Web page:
Earlier I said I basically get paid to just animate. If I were to take a freelance 2d animation job I imagine the average client would want a cleaned-up, colored, effects animation, backgrounds, sound design, music, etc. final commercial or short. Not to mention all of the extra work that goes into animation: storyboards, animatics, color comps, character design, and the back and forth with the client to nail all of this down. All of those things go beyond the realm of raw animation, so you're either going to have to do animation PLUS those things, or you'll have to sub-contract the work. $350-450 for 20hrs worth of work is $17.5-22.5. If working 40hrs a week (and assuming you have steady work) that's roughly $36k-47K annually. When taking all of the extra parts of production you'll have to manage and direct into consideration, to me, that hourly price seems incredibly low. ESPECIALLY, when you have to pay self-employment tax (unless you can get the client to pay taxes on your behalf for that gig), AND hire sub-contractors (if you don't intend to do all the work yourself).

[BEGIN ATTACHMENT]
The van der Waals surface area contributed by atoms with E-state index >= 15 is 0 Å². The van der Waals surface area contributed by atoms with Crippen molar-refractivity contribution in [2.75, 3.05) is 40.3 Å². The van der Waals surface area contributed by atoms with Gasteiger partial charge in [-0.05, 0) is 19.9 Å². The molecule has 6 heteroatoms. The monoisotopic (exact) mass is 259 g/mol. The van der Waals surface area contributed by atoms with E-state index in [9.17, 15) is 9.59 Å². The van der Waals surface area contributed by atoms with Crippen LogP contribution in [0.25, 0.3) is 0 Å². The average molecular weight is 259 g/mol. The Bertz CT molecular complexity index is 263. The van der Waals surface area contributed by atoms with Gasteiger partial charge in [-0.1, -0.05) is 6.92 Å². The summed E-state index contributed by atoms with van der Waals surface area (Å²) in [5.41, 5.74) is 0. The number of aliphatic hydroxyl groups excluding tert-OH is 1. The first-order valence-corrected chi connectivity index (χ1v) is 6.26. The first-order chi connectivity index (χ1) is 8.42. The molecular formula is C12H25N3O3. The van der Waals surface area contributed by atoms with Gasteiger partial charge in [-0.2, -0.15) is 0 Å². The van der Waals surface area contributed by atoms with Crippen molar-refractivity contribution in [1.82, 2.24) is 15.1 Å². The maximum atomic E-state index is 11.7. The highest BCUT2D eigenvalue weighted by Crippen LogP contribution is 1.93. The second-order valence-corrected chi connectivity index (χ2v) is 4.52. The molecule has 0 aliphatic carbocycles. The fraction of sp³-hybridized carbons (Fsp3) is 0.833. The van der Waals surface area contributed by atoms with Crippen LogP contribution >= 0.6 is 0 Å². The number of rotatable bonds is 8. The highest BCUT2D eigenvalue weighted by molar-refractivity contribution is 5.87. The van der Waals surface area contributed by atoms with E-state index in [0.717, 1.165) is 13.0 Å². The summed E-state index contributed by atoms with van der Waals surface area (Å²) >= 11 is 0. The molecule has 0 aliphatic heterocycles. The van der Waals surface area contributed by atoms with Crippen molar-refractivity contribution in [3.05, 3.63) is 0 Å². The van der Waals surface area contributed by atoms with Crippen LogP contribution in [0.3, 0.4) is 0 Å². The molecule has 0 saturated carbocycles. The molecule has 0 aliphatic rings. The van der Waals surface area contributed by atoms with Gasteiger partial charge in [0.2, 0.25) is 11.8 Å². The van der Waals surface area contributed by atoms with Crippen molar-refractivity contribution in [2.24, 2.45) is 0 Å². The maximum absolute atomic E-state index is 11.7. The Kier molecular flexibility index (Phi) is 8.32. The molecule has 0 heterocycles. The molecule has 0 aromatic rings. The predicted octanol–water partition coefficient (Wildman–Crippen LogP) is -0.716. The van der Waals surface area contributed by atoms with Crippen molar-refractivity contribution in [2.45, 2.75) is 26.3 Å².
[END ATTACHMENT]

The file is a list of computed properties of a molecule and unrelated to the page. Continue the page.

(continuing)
So, in my mind, with the caveat that I don't do freelance work, I would, at the very least, (specifically) if you work in animation full-time and are doing freelance work: take what you earn hourly and simply double that amount. That should be your starting minimum hourly charge rate. In my opinion, make sure that you're charging for your raw talent and years of experience. Don't sell yourself short you've got quality work and you should be paid well for that skill. If they don't pay what you're asking (you can always negotiate down to your minimum price) or simply say no. Also, negotiating the price might be indicative of how future conversations will go with the client. If that process doesn't go in your favor, but you still take the job, imagine how much you'll detest the job while you're working hard to finish the work by the clients deadline, KNOWING that the client got you "on the cheap" when you're worth much more. Best to say no and find someone that values you enough to pay you what you're worth. You do have bills to pay after-all, and animation has the potential to take LOTS of time (all depending on the quality and process of the animation).
But, at least in my animation process, this actually takes longer than that: character design, storyboards, and possibly an animatic were created to get to that point. And any number of revisions you might have gone through on those three things to finalize that character, camera angle, background layout, and the character's emotion, and finally, you were able to start rough animation.This took me probably close to 20 h. A rough set of keys, rough animation, clean up, flat colors and shading.
Hey Charles, good and helpful post. Thanks for taking your time writing it!